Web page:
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that the attitude of the British Government was perverse. I am told that this is a pretty high comment, coming from the Lord Chief Justice.

It is important that the House understand that the judgment of the British Government was found to be flawed. These people in Ashraf, and their supporters, have stood down from what could be described as military activity in a way similar to what Sinn Fein-IRA have done in Ireland.

Mr. Nigel Evans (Ribble Valley) (Con): Does the hon. Gentleman not also find it ironic that although one benefit of the Iraq war is that the people of Iraq have been released from one of the most hideous regimes, under the tyrant Saddam Hussein, one consequence of that—what now could occur—is that a group of people in Camp Ashraf could be taken from a new, democratic country and put into Iran, which is another hideous regime? If that happens, their safety is at risk and some of them could well be executed, because the current Iranian regime has form in that regard, having executed 120,000 people. If those 3,500 people are put into Iran they could find themselves dead.

Andrew Mackinlay: To say the least, it is highly probable that they would be executed and/or suffer appalling persecution. It is important to remember that the Foreign Office, which is very much an hereditary Foreign Office, consists of people similar to those who made the judgment in 1945 to return the Cossacks and Tartars back to Joe Stalin, and we know the consequences of that. That is what hon. Members want to avoid for the people of Ashraf. We fear that they will become the Cossacks of our generation, unless the United States and the United Kingdom make it abundantly clear, primarily to the Iraqi Government but also to Iran, that those people should stay where they are and enjoy the protection of the coalition forces for reasons to which I have referred: our overriding humanitarian obligations and our duty to protect them, as well as our jealous protection of the Geneva convention.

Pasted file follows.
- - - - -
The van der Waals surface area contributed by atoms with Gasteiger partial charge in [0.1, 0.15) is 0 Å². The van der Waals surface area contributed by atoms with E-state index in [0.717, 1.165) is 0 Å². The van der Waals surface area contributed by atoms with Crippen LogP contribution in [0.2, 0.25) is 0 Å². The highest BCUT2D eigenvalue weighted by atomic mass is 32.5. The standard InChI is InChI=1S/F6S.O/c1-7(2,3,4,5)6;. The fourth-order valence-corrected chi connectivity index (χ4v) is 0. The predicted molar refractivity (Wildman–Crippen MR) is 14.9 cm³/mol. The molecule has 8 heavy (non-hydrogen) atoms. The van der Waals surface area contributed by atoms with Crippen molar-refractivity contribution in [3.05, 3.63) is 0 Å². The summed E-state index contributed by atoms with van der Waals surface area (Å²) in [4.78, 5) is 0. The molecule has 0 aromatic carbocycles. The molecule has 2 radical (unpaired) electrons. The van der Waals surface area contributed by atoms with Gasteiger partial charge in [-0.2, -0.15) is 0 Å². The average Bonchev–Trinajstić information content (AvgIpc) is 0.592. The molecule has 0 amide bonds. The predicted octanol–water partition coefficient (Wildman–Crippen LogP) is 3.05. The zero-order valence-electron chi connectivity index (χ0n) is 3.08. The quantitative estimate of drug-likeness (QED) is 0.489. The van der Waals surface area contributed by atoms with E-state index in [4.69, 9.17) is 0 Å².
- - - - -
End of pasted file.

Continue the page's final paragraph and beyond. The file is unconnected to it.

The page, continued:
Bob Spink (Castle Point) (Ind): The hon. Gentleman is aware that the Iraqi Government have said that they will remove the 3,500 people from the camp without force, perhaps to other countries. Does he know which other countries would take them, and whether the Ashraf people are prepared to talk or whether they want to stay?

Andrew Mackinlay: The question is academic, because no country is lining up to offer immigration to the Ashraf people, although it is fair to say that they do not want to move. An immediate issue is the determination of the Iranian regime to have them back in its claws. I shall return to that to explain why.

Mark Williams (Ceredigion) (LD): The hon. Gentleman will be aware that, on 28 February, former President Rafsanjani of Iran visited Iraq and met the Iraqi President to make the Iranian’s Government’s position abundantly clear on the return of the Ashraf people to Iran. As the hon. Member for Ribble Valley (Mr. Evans) said, the Iranian Government certainly have form. A few months ago, Iranian relatives of Ashraf residents attempted to